Some studies suggest that fetal sex plays a role in maternal physiological processes during pregnancy including glycemic control, blood pressure, and cortisol regulation. However, data examining fetal sex-specific differences in maternal immune parameters is lacking. In the current study, serum levels of interleukin(IL)-6, IL-8, and tumor necrosis factor(TNF)-α as well as LPS-stimulated production of IL-6, IL-8, TNF-α, and IL-1β by PBMCs incubated for 24h were assessed in early, mid, and late pregnancy among 80 women (46 with male and 34 with female fetuses). Linear mixed models showed that women carrying females versus males exhibited greater stimulated production of IL-6 at each timepoint (ps⩽0.03), TNF-α in early pregnancy (p=0.04), and IL-1β in mid- and late pregnancy (ps⩽0.05). Despite changes in serum levels of IL-8 (p=0.002) and TNF-α (p<0.0001) across pregnancy, no differences in any serum cytokines were observed in relation to fetal sex (ps>0.85). In conclusion, in pregnant women, those carrying female versus male fetuses exhibited greater stimulated cytokine production across pregnancy. Differential inflammatory responses could affect maternal health and fetal development. Fetal sex should be considered as a factor in studies of maternal inflammation. These findings have relevance both clinically and conceptually. For example, maternal asthma is exacerbated among women carrying female versus male fetuses. In addition, data on associations between fetal sex and maternal immune function among women with health conditions (e.g., preeclampsia) and adverse pregnancy outcomes (e.g., preterm birth) would be informative.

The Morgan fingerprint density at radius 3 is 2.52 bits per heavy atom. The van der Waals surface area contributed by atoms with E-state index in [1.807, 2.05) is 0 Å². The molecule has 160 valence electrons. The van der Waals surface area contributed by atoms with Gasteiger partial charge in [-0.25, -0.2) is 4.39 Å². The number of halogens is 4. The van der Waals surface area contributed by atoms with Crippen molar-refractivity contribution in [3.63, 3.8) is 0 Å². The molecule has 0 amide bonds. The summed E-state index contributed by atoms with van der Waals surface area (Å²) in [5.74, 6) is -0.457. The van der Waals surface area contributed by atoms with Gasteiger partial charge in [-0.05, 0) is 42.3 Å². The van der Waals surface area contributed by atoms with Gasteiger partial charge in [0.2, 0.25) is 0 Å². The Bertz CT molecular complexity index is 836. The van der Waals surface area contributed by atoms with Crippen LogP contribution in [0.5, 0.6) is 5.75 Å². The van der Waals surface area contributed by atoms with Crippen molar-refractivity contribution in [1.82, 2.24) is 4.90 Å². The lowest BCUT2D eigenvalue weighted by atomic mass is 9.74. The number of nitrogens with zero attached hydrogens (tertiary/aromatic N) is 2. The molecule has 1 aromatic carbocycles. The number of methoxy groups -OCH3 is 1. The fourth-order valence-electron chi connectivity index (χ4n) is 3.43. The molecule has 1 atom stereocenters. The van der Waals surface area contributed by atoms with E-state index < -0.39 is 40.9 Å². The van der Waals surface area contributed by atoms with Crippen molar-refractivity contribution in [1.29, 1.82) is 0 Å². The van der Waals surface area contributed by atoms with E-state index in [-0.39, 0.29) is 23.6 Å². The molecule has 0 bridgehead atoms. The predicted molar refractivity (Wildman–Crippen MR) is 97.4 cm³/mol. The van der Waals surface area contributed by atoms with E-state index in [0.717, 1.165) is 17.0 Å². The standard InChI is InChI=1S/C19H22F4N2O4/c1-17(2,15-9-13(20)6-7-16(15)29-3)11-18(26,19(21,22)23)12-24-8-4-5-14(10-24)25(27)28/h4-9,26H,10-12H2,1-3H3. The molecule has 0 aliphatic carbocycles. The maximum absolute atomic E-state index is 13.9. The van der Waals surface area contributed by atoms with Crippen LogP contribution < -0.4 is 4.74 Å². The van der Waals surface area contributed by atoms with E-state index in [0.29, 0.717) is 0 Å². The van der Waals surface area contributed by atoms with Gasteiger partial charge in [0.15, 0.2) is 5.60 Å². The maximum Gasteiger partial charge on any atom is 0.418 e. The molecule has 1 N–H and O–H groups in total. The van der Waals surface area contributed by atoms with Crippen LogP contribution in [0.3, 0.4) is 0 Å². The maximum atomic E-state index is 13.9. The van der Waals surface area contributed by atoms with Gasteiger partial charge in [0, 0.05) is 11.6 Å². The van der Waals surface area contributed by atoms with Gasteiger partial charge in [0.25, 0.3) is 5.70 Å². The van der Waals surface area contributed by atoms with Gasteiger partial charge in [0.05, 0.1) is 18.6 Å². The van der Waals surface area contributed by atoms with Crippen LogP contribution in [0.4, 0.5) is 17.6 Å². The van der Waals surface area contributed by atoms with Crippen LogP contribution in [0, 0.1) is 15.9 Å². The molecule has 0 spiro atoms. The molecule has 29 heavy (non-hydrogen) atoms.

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http://dx.doi.org/10.1016/j.bbi.2016.06.015DOI Listing
http://www.ncbi.nlm.nih.gov/pmc/articles/PMC5558889PMC
February 2017